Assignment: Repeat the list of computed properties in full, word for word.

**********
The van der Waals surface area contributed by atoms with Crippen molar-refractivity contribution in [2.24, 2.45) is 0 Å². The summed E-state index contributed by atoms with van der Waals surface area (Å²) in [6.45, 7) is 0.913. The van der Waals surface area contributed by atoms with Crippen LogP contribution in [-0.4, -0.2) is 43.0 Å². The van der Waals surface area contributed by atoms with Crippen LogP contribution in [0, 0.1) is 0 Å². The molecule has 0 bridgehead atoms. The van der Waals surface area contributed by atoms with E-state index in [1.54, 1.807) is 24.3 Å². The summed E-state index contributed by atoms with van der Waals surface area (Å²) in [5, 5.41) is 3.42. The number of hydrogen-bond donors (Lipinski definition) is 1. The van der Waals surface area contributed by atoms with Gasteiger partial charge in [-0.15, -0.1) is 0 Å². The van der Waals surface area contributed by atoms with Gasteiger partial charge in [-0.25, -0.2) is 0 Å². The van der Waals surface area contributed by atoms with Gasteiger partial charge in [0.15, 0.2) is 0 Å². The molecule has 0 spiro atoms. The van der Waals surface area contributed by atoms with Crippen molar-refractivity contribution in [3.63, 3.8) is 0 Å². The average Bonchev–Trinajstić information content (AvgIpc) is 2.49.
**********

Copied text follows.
The van der Waals surface area contributed by atoms with Crippen molar-refractivity contribution in [2.24, 2.45) is 0 Å². The summed E-state index contributed by atoms with van der Waals surface area (Å²) in [6.45, 7) is 0.913. The van der Waals surface area contributed by atoms with Crippen LogP contribution in [-0.4, -0.2) is 43.0 Å². The van der Waals surface area contributed by atoms with Crippen LogP contribution in [0, 0.1) is 0 Å². The molecule has 0 bridgehead atoms. The van der Waals surface area contributed by atoms with E-state index in [1.54, 1.807) is 24.3 Å². The summed E-state index contributed by atoms with van der Waals surface area (Å²) in [5, 5.41) is 3.42. The number of hydrogen-bond donors (Lipinski definition) is 1. The van der Waals surface area contributed by atoms with Gasteiger partial charge in [-0.15, -0.1) is 0 Å². The van der Waals surface area contributed by atoms with Gasteiger partial charge in [-0.25, -0.2) is 0 Å². The van der Waals surface area contributed by atoms with Gasteiger partial charge in [0.15, 0.2) is 0 Å². The molecule has 0 spiro atoms. The van der Waals surface area contributed by atoms with Crippen molar-refractivity contribution in [3.63, 3.8) is 0 Å². The average Bonchev–Trinajstić information content (AvgIpc) is 2.49.